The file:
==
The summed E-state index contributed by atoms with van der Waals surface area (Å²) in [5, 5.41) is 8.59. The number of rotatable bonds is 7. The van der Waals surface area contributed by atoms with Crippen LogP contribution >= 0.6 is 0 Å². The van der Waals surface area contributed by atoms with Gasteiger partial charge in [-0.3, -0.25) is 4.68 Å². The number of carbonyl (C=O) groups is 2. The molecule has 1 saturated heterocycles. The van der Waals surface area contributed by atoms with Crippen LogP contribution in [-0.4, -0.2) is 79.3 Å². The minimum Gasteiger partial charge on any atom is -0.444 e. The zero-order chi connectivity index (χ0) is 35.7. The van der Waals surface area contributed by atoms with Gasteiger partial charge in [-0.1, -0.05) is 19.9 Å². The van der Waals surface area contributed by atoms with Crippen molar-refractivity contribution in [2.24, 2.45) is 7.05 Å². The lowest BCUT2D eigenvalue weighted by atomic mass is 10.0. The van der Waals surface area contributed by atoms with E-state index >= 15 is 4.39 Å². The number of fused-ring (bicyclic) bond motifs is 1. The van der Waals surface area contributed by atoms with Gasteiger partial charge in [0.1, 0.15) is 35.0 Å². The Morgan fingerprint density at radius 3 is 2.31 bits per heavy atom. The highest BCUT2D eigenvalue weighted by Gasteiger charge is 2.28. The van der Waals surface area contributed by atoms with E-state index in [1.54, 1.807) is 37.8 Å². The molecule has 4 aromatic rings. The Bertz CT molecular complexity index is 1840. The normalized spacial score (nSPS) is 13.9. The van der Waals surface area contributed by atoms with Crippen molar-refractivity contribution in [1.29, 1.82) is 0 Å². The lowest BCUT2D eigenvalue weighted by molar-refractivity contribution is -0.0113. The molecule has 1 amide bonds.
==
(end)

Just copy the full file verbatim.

The summed E-state index contributed by atoms with van der Waals surface area (Å²) in [5, 5.41) is 8.59. The number of rotatable bonds is 7. The van der Waals surface area contributed by atoms with Crippen LogP contribution >= 0.6 is 0 Å². The van der Waals surface area contributed by atoms with Gasteiger partial charge in [-0.3, -0.25) is 4.68 Å². The number of carbonyl (C=O) groups is 2. The molecule has 1 saturated heterocycles. The van der Waals surface area contributed by atoms with Crippen LogP contribution in [-0.4, -0.2) is 79.3 Å². The minimum Gasteiger partial charge on any atom is -0.444 e. The zero-order chi connectivity index (χ0) is 35.7. The van der Waals surface area contributed by atoms with Gasteiger partial charge in [-0.1, -0.05) is 19.9 Å². The van der Waals surface area contributed by atoms with Crippen molar-refractivity contribution in [2.24, 2.45) is 7.05 Å². The lowest BCUT2D eigenvalue weighted by atomic mass is 10.0. The van der Waals surface area contributed by atoms with E-state index >= 15 is 4.39 Å². The number of fused-ring (bicyclic) bond motifs is 1. The van der Waals surface area contributed by atoms with Gasteiger partial charge in [0.1, 0.15) is 35.0 Å². The Morgan fingerprint density at radius 3 is 2.31 bits per heavy atom. The highest BCUT2D eigenvalue weighted by Gasteiger charge is 2.28. The van der Waals surface area contributed by atoms with E-state index in [1.54, 1.807) is 37.8 Å². The molecule has 4 aromatic rings. The Bertz CT molecular complexity index is 1840. The normalized spacial score (nSPS) is 13.9. The van der Waals surface area contributed by atoms with Crippen molar-refractivity contribution in [1.29, 1.82) is 0 Å². The lowest BCUT2D eigenvalue weighted by molar-refractivity contribution is -0.0113. The molecule has 1 amide bonds.